Rationality in the consumer credit market

S. Agarwal, M. Bos

Research output: Chapter in Book / Report / Conference proceedingChapterAcademicpeer-review


© 2019 Elsevier Inc. All rights reserved.A significant share of the population continues to rely on alternative financial services (AFS) outside the mainstream banking system to satisfy their credit needs. For instance, the most recent FDIC national survey (2017) shows that one-quarter of US households have used AFS in the last year. Skiba and Tobacman (2009) document that payday lenders have more storefronts in the United States than McDonald’s and Starbucks combined and pawnbrokers continue to serve the financial needs of low-income families as they have done for centuries (Bos et al. (2012). Academics and policymakers are concerned about the use of AFS products, as they charge very high fees, have very high interest rates, and are susceptible to deceptive and predatory lending practices (Bhutta et al. (2015); Campbell et al. (2011); Morse (2011); Melzer (2011); Bhutta et al. (2015)). In this chapter we study the choice between uncollateralized mainstream credit (credit cards, credit lines, and installment loans) and alternative credit (pawn loans). Our objective is to test the conjecture that alternative credit markets are exploiting creditworthy borrowers by charging them high fees and interest rates. We have a very simple thought experiment in mind that will allow us to test the above conjecture. If we can back out the true underwriting model for a bank that issues uncollateralized mainstream credit and then test whether a borrower who generally takes out alternative credit can be approved for mainstream credit using this underwriting model, it would provide empirical proof for the statements made by academics and policymakers that consumers are making irrational decisions by taking out expensive loans. Alternatively, if borrowers using alternative credit cannot be approved for these mainstream loans, then it would appear that they are making a rational choice to access alternative credit despite the higher cost.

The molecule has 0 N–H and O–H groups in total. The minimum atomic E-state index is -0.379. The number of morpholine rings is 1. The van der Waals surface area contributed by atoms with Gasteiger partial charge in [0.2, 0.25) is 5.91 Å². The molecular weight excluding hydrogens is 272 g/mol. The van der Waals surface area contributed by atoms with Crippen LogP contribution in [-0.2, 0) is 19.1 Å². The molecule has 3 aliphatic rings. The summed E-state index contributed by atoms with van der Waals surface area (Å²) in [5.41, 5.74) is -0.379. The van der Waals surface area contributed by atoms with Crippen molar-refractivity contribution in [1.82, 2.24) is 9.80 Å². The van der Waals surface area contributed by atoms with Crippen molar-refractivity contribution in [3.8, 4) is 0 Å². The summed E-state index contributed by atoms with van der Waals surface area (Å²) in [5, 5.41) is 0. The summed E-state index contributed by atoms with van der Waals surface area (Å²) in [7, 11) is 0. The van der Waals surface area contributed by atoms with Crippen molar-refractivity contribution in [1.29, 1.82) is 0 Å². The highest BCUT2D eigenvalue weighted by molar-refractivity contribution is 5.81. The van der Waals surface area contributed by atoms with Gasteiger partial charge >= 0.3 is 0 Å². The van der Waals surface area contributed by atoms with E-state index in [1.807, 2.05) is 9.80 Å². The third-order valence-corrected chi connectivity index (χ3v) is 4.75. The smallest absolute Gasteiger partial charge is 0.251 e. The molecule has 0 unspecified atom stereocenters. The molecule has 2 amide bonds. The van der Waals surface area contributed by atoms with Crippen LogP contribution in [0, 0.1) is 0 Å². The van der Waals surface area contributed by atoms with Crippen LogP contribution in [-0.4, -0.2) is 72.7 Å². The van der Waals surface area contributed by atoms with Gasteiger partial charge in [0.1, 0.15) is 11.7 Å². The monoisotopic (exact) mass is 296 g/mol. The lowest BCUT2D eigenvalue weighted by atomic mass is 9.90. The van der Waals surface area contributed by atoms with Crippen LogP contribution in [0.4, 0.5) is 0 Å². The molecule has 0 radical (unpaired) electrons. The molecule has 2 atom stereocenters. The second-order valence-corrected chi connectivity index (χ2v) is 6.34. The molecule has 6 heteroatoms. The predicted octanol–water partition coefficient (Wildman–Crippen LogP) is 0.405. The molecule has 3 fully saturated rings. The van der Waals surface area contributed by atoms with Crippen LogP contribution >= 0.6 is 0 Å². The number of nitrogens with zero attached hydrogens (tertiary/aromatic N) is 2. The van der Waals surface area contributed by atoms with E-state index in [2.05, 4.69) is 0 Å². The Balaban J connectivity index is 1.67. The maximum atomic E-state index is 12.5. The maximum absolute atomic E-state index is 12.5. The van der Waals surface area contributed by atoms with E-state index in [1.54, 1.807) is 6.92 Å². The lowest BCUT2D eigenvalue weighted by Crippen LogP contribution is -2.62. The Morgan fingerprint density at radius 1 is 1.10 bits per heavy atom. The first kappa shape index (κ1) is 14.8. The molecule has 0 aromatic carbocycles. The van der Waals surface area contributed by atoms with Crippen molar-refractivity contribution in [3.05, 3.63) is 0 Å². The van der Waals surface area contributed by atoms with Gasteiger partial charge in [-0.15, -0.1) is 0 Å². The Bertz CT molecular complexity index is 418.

Original languageEnglish
Title of host publicationHandbook of US Consumer Economics
ISBN (Electronic)9780128135242
ISBN (Print)9780128135259
Publication statusPublished - 1 Jan 2019
Externally publishedYes


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